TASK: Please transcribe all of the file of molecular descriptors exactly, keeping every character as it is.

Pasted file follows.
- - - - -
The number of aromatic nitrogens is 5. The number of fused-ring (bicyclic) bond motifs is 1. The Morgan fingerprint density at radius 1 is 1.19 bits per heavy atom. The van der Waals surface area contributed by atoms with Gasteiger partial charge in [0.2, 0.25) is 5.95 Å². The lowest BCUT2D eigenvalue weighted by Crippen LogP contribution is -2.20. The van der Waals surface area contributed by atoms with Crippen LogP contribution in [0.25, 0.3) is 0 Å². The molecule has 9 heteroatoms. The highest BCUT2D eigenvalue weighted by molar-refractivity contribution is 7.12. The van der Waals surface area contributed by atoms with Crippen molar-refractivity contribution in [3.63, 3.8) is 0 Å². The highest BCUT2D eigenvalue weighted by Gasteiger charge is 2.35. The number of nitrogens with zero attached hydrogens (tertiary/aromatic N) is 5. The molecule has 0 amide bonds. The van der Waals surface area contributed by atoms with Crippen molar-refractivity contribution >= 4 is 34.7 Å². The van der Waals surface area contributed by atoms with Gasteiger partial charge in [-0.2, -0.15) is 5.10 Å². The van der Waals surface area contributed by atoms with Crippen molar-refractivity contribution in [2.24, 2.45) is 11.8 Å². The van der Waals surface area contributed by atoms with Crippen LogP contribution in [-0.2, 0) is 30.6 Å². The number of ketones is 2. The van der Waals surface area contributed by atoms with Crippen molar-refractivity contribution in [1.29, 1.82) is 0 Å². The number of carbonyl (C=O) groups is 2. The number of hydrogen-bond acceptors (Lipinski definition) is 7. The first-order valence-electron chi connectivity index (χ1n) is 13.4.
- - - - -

The number of aromatic nitrogens is 5. The number of fused-ring (bicyclic) bond motifs is 1. The Morgan fingerprint density at radius 1 is 1.19 bits per heavy atom. The van der Waals surface area contributed by atoms with Gasteiger partial charge in [0.2, 0.25) is 5.95 Å². The lowest BCUT2D eigenvalue weighted by Crippen LogP contribution is -2.20. The van der Waals surface area contributed by atoms with Crippen LogP contribution in [0.25, 0.3) is 0 Å². The molecule has 9 heteroatoms. The highest BCUT2D eigenvalue weighted by molar-refractivity contribution is 7.12. The van der Waals surface area contributed by atoms with Crippen molar-refractivity contribution in [3.63, 3.8) is 0 Å². The highest BCUT2D eigenvalue weighted by Gasteiger charge is 2.35. The number of nitrogens with zero attached hydrogens (tertiary/aromatic N) is 5. The molecule has 0 amide bonds. The van der Waals surface area contributed by atoms with Crippen molar-refractivity contribution >= 4 is 34.7 Å². The van der Waals surface area contributed by atoms with Gasteiger partial charge in [-0.2, -0.15) is 5.10 Å². The van der Waals surface area contributed by atoms with Crippen molar-refractivity contribution in [2.24, 2.45) is 11.8 Å². The van der Waals surface area contributed by atoms with Crippen LogP contribution in [-0.2, 0) is 30.6 Å². The number of ketones is 2. The van der Waals surface area contributed by atoms with Crippen molar-refractivity contribution in [1.29, 1.82) is 0 Å². The number of carbonyl (C=O) groups is 2. The number of hydrogen-bond acceptors (Lipinski definition) is 7. The first-order valence-electron chi connectivity index (χ1n) is 13.4.